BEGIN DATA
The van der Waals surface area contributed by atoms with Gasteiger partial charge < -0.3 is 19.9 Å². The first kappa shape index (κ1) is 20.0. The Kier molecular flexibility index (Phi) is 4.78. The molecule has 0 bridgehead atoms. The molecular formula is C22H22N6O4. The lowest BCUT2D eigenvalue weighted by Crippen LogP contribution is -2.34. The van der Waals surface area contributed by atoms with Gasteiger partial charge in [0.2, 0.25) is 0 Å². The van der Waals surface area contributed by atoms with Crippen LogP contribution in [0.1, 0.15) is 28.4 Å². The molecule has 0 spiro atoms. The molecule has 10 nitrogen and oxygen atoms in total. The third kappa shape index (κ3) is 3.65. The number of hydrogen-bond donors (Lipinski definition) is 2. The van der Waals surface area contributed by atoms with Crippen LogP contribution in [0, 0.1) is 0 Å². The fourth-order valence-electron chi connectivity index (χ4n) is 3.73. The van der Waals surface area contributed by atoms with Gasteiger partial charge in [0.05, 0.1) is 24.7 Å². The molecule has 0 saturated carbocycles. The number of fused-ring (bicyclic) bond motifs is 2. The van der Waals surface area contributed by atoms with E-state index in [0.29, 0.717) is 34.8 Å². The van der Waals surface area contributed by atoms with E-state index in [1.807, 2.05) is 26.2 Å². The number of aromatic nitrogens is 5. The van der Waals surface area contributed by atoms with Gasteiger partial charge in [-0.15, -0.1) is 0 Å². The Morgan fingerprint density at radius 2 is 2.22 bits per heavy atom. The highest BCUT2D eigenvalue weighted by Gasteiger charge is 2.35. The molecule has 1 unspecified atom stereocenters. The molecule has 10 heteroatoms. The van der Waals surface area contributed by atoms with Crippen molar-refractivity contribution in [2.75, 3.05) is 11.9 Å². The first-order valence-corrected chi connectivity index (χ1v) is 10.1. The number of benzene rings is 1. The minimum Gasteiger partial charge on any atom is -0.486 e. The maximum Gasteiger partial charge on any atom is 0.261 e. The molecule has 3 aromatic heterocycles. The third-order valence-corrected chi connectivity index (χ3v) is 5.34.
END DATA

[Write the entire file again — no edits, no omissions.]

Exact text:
The van der Waals surface area contributed by atoms with Gasteiger partial charge < -0.3 is 19.9 Å². The first kappa shape index (κ1) is 20.0. The Kier molecular flexibility index (Phi) is 4.78. The molecule has 0 bridgehead atoms. The molecular formula is C22H22N6O4. The lowest BCUT2D eigenvalue weighted by Crippen LogP contribution is -2.34. The van der Waals surface area contributed by atoms with Gasteiger partial charge in [0.2, 0.25) is 0 Å². The van der Waals surface area contributed by atoms with Crippen LogP contribution in [0.1, 0.15) is 28.4 Å². The molecule has 0 spiro atoms. The molecule has 10 nitrogen and oxygen atoms in total. The third kappa shape index (κ3) is 3.65. The number of hydrogen-bond donors (Lipinski definition) is 2. The van der Waals surface area contributed by atoms with Crippen LogP contribution in [0, 0.1) is 0 Å². The fourth-order valence-electron chi connectivity index (χ4n) is 3.73. The van der Waals surface area contributed by atoms with Gasteiger partial charge in [0.05, 0.1) is 24.7 Å². The molecule has 0 saturated carbocycles. The number of fused-ring (bicyclic) bond motifs is 2. The van der Waals surface area contributed by atoms with E-state index in [0.29, 0.717) is 34.8 Å². The van der Waals surface area contributed by atoms with E-state index in [1.807, 2.05) is 26.2 Å². The number of aromatic nitrogens is 5. The van der Waals surface area contributed by atoms with Gasteiger partial charge in [-0.15, -0.1) is 0 Å². The Morgan fingerprint density at radius 2 is 2.22 bits per heavy atom. The highest BCUT2D eigenvalue weighted by Gasteiger charge is 2.35. The molecule has 1 unspecified atom stereocenters. The molecule has 10 heteroatoms. The van der Waals surface area contributed by atoms with Crippen molar-refractivity contribution in [2.75, 3.05) is 11.9 Å². The first-order valence-corrected chi connectivity index (χ1v) is 10.1. The number of benzene rings is 1. The minimum Gasteiger partial charge on any atom is -0.486 e. The maximum Gasteiger partial charge on any atom is 0.261 e. The molecule has 3 aromatic heterocycles. The third-order valence-corrected chi connectivity index (χ3v) is 5.34.